After an Historic Year at the U.S. Court of International Trade, the Court’s Work Has Just Begun

News & Insights
Jan 28, 2021

When the American Manufacturers of Multilayered Wood Flooring filed an appeal at the U.S. Court of International Trade challenging the final results of a U.S. Department of Commerce antidumping administrative review, the case was docketed under the number 1:20-cv-3948. It was the final lawsuit filed in 2020 and capped off a remarkable year at the Court. The Court of International Trade has not assigned a case number with four digits since 2001 and has not assigned a case number above 3,000 since 1998. In 2020, the Court assigned more case numbers (3,948) than it had in the previous decade combined (3,486).

Driven principally by challenges to actions taken by the last Administration to impose tariffs under Section 232 and Section 301 of the U.S. trade laws, the caseload now before the Court is well beyond anything it has confronted in twenty years:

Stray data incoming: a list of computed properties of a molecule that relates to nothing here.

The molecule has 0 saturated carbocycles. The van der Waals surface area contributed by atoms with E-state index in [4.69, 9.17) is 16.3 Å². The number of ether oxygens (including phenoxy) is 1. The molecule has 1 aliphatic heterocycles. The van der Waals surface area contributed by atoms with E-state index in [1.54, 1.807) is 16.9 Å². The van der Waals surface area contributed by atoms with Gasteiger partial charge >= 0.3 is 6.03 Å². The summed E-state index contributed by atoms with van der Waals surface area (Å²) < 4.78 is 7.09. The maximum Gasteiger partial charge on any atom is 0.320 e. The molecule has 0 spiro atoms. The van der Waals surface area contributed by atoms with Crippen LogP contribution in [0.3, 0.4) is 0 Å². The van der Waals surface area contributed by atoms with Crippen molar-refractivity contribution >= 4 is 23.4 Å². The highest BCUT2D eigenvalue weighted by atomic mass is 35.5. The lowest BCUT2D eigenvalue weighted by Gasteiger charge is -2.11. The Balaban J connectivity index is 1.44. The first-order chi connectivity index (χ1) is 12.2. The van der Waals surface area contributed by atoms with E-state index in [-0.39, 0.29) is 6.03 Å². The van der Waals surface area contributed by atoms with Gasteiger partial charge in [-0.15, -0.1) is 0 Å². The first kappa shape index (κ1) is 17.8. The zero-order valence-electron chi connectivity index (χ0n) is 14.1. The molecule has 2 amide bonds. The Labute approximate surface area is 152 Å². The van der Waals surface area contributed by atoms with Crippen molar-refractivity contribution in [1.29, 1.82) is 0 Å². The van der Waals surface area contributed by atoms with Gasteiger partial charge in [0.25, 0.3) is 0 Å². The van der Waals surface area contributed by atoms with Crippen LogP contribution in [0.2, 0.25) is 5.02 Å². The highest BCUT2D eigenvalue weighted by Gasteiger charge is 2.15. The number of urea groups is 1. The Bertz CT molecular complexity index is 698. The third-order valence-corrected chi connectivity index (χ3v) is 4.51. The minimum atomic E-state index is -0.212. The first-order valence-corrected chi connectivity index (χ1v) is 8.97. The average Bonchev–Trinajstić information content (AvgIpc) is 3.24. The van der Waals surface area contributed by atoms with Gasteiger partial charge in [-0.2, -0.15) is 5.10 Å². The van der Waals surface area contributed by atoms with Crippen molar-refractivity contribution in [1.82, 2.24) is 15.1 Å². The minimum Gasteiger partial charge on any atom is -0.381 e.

Moreover, in response to the existing docket, the Court issued 189 slip opinions in 2020. This represents the largest number of slip opinions issued by the Court of International Trade since 2007:

Although most of the cases docketed with the Court will be resolved without the issuance of slip opinions, lawsuits docketed in 2020 have, as of the end of January 2021, already resulted in the publication of two slip opinions this year.

2021 promises to be a busy year for the Court of International Trade, and the volume of active cases currently on its docket likely poses significant challenges to the Court’s existing resources. At present, the Court has eight active judges, five senior judges, and three inactive senior judges while also being responsible for one of the fifty-three judicial vacancies that exist in federal courts across the country. With the current administration focused on confirmation of its new cabinet and the Senate facing a full spring calendar, there is a risk that this vacancy will take a backseat to other priorities, preventing the Court from returning to full capacity.